March 5, 2024

Nuestrevoz

Spanish-Languages Chicago News

Polish-Ukrainian friendship masks a bitter, bloody history

3 min read

Ukrainian President Volodymyr Zelenskyy lays a wreath of flowers at the Tomb of the Unknown Soldier during his visit to Warsaw, Poland, Wednesday, April 5, 2023. (AP Photo/Czarek Sokolowski)

WARSAW, Poland (AP) — Poland has emerged as one Ukraine’s most ardent supporters during Russia’s invasion despite historical grievances between the neighboring nations that stir up bad feelings to this day.

The tensions between the country at war and its staunch ally were acknowledged Wednesday when Ukrainian President President Volodymyr Zelenskyy made a state visit to Poland, where President Andrzej Duda received him with honors.

Duda promised that Poland would keep helping Ukraine fight off Russia’s agression, but he also acknowledged at a joint news conference with Zelesnkyy that the relationship was complicated.

”There are still open wounds in the memory of many people,” Duda said, an obvious reference to the massacres of some 100,000 Poles by Ukrainian nationalists during the 1940s. Poland considers the killings genocide.

The difficult past in Poland-Ukraine relations goes back even further than than. In a part of Europe where entire nations have disappeared from maps for generations before returning from the ashes of collapsed empires, sometimes at the expense of neighbors, Poles and Ukrainians share a history of existential rivalry.

Ukrainians, for example, harbor resentment from centuries spent under Polish rule, a period which is not remembered as completely benign.

Polish and Ukrainian officials have avoided mentioning the old grievances openly as they remain focused on Ukraine’s survival and worry that Russian could exploit any divisions. It is, after all, a war whose outcome will determine Ukraine’s very existence and Poland’s own security for decades to come.

Zelenskyy said the two nations would be able to address the lingering hard feelings more fully after the war in Ukraine.

“In the future, there will be no borders between our peoples: political, economic and — what is very important — historical,” Zelenskyy said in a Telegram message before his meeting with Duda. “But for that we still need to gain victory. For that, we need to walk side by side a little more.”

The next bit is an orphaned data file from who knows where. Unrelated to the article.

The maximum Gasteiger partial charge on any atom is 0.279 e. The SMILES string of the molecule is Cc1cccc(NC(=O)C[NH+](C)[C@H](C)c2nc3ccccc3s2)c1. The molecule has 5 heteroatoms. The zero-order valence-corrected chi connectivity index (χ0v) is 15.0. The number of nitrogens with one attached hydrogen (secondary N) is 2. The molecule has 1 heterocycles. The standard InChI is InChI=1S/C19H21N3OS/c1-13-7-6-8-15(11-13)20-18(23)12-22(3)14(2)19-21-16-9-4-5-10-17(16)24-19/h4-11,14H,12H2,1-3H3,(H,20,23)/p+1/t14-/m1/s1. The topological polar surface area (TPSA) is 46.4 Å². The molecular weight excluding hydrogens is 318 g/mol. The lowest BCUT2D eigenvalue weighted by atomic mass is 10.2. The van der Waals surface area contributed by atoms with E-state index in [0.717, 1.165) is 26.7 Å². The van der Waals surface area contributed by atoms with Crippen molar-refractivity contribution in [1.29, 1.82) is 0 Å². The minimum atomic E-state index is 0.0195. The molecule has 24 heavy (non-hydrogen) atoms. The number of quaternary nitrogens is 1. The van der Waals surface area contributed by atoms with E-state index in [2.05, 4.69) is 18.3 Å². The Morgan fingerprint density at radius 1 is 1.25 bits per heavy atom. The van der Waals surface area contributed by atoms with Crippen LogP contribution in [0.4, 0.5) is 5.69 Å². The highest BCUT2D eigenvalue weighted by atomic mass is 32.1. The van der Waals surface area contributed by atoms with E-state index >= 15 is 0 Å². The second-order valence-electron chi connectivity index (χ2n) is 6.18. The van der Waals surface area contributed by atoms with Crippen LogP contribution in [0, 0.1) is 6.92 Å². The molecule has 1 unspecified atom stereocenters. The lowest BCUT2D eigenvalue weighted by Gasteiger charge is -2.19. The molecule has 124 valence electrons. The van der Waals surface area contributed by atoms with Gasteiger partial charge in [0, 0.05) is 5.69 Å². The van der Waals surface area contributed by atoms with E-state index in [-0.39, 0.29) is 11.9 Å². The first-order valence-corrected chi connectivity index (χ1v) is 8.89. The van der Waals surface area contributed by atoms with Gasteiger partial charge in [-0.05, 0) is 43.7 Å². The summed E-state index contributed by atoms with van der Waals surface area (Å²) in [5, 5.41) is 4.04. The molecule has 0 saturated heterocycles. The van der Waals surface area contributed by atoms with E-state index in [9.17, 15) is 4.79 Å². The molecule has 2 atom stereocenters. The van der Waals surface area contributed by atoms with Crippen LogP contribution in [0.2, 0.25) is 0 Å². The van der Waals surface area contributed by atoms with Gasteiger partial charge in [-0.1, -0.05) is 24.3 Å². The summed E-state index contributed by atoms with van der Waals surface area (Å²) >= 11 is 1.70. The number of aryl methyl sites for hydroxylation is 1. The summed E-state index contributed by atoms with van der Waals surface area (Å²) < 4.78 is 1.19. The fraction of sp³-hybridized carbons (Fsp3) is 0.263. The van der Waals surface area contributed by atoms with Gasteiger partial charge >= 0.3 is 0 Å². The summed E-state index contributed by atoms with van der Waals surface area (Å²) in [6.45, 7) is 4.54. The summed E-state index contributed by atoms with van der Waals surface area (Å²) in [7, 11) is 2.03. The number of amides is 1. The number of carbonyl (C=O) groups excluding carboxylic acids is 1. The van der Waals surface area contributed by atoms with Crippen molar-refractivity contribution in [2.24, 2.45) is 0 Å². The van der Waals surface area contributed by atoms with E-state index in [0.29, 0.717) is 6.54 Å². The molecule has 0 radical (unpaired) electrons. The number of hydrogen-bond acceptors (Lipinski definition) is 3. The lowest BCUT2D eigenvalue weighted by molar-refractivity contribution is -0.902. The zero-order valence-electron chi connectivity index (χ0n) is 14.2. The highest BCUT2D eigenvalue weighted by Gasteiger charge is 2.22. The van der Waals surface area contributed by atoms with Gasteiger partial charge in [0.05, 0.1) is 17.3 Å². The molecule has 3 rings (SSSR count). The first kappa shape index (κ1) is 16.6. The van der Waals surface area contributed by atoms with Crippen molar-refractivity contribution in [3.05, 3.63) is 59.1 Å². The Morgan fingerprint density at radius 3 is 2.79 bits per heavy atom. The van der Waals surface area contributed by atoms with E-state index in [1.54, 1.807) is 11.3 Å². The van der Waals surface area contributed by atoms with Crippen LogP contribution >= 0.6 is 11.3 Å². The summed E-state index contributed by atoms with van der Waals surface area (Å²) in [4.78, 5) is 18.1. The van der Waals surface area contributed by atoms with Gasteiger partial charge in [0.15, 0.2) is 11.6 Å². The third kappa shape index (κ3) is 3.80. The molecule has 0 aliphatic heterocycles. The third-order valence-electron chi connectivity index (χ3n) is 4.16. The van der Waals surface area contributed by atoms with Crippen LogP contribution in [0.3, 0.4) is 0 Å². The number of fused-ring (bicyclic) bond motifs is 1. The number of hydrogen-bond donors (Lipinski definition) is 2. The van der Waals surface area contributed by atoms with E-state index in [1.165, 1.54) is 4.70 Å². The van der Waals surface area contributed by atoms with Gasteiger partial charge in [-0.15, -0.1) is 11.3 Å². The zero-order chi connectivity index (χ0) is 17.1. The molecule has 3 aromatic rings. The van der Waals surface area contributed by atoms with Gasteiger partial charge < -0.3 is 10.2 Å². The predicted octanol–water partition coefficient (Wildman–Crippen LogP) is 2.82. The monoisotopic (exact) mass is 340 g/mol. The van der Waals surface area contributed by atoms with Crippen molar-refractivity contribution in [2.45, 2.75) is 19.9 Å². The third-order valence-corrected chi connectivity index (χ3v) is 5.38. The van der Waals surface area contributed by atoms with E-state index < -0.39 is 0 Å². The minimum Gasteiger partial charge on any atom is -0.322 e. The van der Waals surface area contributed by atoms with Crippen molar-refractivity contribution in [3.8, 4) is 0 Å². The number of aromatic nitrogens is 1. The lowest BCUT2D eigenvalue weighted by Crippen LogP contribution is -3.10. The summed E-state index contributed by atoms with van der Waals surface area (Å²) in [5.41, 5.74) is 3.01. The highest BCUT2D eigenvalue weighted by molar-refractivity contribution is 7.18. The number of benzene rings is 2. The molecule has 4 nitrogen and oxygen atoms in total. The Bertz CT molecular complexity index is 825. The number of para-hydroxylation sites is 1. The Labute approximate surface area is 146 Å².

By addressing the past even tangentially in the context of talks on military aid and Ukraine’s economic reconstruction, the two leaders seemed to acknowledge that thorny issues could not be swept under the rug forever, even with the war dragging on.

Duda and other nationalist authorities face pressure from their political base, which includes many older Poles, to make sure Polish suffering at Ukrainian hands is not forgotten. A parliamentary election in Poland before the end of the year will be a test for the ruling party, Law and Justice, and determine whether it wins a third term.

On Wednesday, though, Zelenskyy was met with red carpets and pomp. Duda bestowed on his visitor Poland’s oldest and highest civilian distinction, The Order of the White Eagle. “You are surely one of the most outstanding people who has received the distinction,” the Polish president said.

Zelenskyy called Duda a friend and said Polish-Ukrainian relations have never been so good. At the same time, Duda insisted the past must not be forgotten and now was the right time to confront it.

“We cannot forget those who have perished in the past,” Duda said. “There are no taboo themes between us.”

Probably the touchiest point of contention is how to remember one of Ukraine’s national heroes, Stepan Bandera, the far-right leader of the Organization of Ukrainian Nationalists who briefly allied himself with Germany’s Nazis.

Efforts by Bandera-led forces to carve out an independent territory for Ukraine led them to perpetrate atrocities against Poles, Jews and Soviets.

Such subjects were off-limits during the Soviet era, when Ukraine was a Soviet republic and Moscow also controlled Poland.

Historians say that more than 100,000 Poles, including women and young children, perished at the hands of their Ukrainian neighbors in areas that were then located in southeastern Poland and are mostly in Ukraine now.

The peak of the violence was on July 11, 1943, known as “Bloody Sunday,” when the Ukrainian insurgent fighters carried out coordinated attacks on Poles praying in or leaving churches in more than 100 villages, chiefly in the Volhynia region.

Polish officials insist that only the full truth can strengthen the nations’ ties.

Poles were angered in January when Ukraine’s parliament commemorated Bandera on the 114th anniversary of his birth by tweeting an image of the current commander of the Ukrainian armed forces against a portrait of Bandera. The post was later deleted.

Polish Prime Minister Mateusz Morawiecki said his government took “an extremely critical stance toward any glorification or even remembrance of Bandera.”

Leave a Reply

Your email address will not be published. Required fields are marked *